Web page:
Capital questions to arise once more
Like the rest of the British banking sector, Lloyds successfully sailed through the European Banking Authoritys (EBA) minimum capital requirements under adverse conditions last month. Still, the end result could hardly be considered a resounding success.
Lloyds qualified with a CET1 ratio of 6.2%, beating the EBAs target of 5.5%. But this is not the end of the matter as the company still has to jump through the hoops laid down by the Bank of England next week, a situation that promises to underline the institutions frail cash pile once again.
This latest examination assumes a far steeper 35% decline in the housing market, as well as a rise in interest rates to 6%, scenarios that will undoubtedly put Lloyds balance sheet under severe scrutiny. The bank is comfortably the UKs biggest mortgage provider and provides a quarter of all new home loans, so expectations of a favourable decision is by no means a given.
Unlike the Co-operative Bank, which has said that a failure next week would come as no surprise, Lloyds remains bullish that it will hurdle The Old Lady of Threadneedle Streets more challenging tests. Still, should fresh question marks emerge over the banks financial health, current City forecasts for dividends to restart in the coming months could receive a hammer blow.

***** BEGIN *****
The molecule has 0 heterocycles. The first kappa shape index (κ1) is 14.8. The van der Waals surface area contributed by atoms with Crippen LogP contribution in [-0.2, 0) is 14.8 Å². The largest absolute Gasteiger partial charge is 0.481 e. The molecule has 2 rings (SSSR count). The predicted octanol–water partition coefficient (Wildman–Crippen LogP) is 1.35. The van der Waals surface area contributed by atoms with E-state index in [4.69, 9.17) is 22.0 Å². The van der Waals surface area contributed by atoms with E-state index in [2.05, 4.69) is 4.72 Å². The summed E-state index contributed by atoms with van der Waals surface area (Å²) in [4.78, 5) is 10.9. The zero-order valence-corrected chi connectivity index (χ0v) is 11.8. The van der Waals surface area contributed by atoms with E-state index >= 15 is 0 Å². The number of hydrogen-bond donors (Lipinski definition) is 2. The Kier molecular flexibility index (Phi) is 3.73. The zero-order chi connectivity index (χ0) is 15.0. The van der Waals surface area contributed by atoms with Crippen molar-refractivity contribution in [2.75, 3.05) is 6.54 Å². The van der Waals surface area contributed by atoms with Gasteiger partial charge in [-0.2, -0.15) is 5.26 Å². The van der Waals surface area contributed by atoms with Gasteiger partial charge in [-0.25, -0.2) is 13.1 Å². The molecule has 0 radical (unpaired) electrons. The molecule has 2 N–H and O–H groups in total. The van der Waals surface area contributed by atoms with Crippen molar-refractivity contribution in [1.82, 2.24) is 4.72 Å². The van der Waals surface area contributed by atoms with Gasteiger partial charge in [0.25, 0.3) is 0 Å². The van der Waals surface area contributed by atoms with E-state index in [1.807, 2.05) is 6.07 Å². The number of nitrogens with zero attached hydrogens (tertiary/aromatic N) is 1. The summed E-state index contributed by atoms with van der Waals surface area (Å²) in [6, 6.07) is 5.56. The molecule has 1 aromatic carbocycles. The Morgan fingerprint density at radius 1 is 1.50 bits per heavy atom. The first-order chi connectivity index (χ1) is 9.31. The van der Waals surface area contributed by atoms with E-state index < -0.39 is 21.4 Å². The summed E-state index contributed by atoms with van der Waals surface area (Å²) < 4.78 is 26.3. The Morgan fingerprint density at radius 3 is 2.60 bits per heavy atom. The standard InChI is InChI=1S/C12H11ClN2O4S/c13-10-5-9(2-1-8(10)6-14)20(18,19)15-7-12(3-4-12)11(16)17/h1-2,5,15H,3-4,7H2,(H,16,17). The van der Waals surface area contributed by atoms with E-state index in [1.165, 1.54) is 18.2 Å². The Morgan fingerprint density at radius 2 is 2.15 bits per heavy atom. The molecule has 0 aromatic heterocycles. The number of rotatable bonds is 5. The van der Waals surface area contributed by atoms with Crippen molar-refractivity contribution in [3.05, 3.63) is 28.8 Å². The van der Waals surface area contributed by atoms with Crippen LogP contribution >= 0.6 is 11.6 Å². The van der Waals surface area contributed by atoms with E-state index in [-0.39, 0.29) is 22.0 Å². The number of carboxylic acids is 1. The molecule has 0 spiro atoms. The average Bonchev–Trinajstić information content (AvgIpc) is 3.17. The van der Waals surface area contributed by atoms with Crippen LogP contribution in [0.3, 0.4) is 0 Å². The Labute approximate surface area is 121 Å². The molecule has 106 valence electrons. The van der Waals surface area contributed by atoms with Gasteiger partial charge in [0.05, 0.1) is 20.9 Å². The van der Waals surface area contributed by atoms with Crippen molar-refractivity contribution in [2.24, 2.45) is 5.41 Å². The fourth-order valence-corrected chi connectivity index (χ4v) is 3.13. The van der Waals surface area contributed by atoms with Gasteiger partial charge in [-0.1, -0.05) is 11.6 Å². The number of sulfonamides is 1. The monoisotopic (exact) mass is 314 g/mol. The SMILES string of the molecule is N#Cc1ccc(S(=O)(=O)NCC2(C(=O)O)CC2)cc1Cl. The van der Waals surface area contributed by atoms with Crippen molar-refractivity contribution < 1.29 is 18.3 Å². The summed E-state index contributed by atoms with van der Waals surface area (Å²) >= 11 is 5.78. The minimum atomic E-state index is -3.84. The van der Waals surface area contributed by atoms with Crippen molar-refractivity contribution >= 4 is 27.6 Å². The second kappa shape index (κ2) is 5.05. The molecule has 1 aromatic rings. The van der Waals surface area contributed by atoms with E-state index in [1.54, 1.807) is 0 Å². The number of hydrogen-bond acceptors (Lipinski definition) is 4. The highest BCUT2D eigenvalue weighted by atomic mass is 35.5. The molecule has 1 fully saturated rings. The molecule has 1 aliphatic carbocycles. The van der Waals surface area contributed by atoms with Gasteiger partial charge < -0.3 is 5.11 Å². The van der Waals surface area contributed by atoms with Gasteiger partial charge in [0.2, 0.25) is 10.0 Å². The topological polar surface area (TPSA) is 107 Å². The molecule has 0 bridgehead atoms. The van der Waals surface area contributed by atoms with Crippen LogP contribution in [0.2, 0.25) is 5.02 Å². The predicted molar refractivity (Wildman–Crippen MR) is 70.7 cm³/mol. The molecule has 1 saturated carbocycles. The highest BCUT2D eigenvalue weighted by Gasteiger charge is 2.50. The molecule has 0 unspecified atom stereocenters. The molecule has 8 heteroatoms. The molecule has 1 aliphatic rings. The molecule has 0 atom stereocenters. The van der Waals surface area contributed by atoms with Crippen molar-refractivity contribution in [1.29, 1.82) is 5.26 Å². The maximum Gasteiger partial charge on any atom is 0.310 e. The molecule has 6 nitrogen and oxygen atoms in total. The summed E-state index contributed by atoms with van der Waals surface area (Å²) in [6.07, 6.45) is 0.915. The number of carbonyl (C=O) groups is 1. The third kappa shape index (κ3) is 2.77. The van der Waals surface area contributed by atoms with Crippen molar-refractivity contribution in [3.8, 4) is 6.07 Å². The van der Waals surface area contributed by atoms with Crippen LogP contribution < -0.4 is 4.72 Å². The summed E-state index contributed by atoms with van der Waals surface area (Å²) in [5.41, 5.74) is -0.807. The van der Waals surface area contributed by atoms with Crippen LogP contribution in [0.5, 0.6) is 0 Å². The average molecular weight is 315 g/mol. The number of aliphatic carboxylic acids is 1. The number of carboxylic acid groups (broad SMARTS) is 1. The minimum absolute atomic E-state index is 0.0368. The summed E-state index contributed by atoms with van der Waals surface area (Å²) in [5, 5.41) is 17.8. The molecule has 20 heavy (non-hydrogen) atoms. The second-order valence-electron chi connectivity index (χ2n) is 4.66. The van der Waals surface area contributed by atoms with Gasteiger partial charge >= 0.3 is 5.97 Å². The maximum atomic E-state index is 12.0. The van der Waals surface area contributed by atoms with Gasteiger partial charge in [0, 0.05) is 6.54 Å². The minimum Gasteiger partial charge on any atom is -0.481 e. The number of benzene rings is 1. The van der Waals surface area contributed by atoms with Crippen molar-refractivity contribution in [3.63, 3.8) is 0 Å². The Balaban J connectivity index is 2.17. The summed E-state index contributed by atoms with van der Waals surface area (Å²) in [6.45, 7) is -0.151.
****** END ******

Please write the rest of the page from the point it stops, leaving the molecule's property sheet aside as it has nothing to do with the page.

Legal costs continue to soar
Lloyds is not alone in falling foul of banking regulators across the globe, and like the rest of the sector faces the prospect of a continued stream of legal bills stretching long into the future.
The business was forced to hike provisions for the mis-selling of payment protection insurance alone by 900m during the third quarter, taking the total to some 11.3bn. Lloyds is also under pressure as the number of claims associated with the wrongful sale of interest rate hedging products in recent years continues to tick higher, too.
In other news, the Black Horse is facing legal action from a band of shareholders alleging that the bank provided misleading information about the health of HBOS prior to its takeover by Lloyds back in 2008. The claimants are seeking a further 400m in damages.
Lloyds cannot avoid the media spotlight over previous misconduct for love nor money, a situation which looks likely to drag on and on and create a steadily-worsening dent in its pocket.
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